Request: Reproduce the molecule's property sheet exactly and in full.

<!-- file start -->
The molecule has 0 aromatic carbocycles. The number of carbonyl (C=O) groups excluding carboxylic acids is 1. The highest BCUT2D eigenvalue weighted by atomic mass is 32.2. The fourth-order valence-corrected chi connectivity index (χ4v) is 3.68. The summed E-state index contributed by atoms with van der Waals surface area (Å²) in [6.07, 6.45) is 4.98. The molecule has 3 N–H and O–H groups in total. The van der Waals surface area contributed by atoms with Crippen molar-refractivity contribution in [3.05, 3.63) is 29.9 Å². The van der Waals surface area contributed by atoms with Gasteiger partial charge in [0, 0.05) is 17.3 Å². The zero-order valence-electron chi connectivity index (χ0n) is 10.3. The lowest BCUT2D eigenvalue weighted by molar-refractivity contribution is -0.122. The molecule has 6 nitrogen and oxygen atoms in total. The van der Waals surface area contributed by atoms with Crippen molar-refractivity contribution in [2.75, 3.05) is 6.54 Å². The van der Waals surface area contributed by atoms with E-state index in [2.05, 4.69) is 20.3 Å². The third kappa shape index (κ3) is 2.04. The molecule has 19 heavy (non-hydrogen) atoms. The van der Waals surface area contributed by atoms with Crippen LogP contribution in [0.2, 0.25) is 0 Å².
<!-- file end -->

The molecule has 0 aromatic carbocycles. The number of carbonyl (C=O) groups excluding carboxylic acids is 1. The highest BCUT2D eigenvalue weighted by atomic mass is 32.2. The fourth-order valence-corrected chi connectivity index (χ4v) is 3.68. The summed E-state index contributed by atoms with van der Waals surface area (Å²) in [6.07, 6.45) is 4.98. The molecule has 3 N–H and O–H groups in total. The van der Waals surface area contributed by atoms with Crippen molar-refractivity contribution in [3.05, 3.63) is 29.9 Å². The van der Waals surface area contributed by atoms with Gasteiger partial charge in [0, 0.05) is 17.3 Å². The zero-order valence-electron chi connectivity index (χ0n) is 10.3. The lowest BCUT2D eigenvalue weighted by molar-refractivity contribution is -0.122. The molecule has 6 nitrogen and oxygen atoms in total. The van der Waals surface area contributed by atoms with Crippen molar-refractivity contribution in [2.75, 3.05) is 6.54 Å². The van der Waals surface area contributed by atoms with E-state index in [2.05, 4.69) is 20.3 Å². The third kappa shape index (κ3) is 2.04. The molecule has 19 heavy (non-hydrogen) atoms. The van der Waals surface area contributed by atoms with Crippen LogP contribution in [0.2, 0.25) is 0 Å².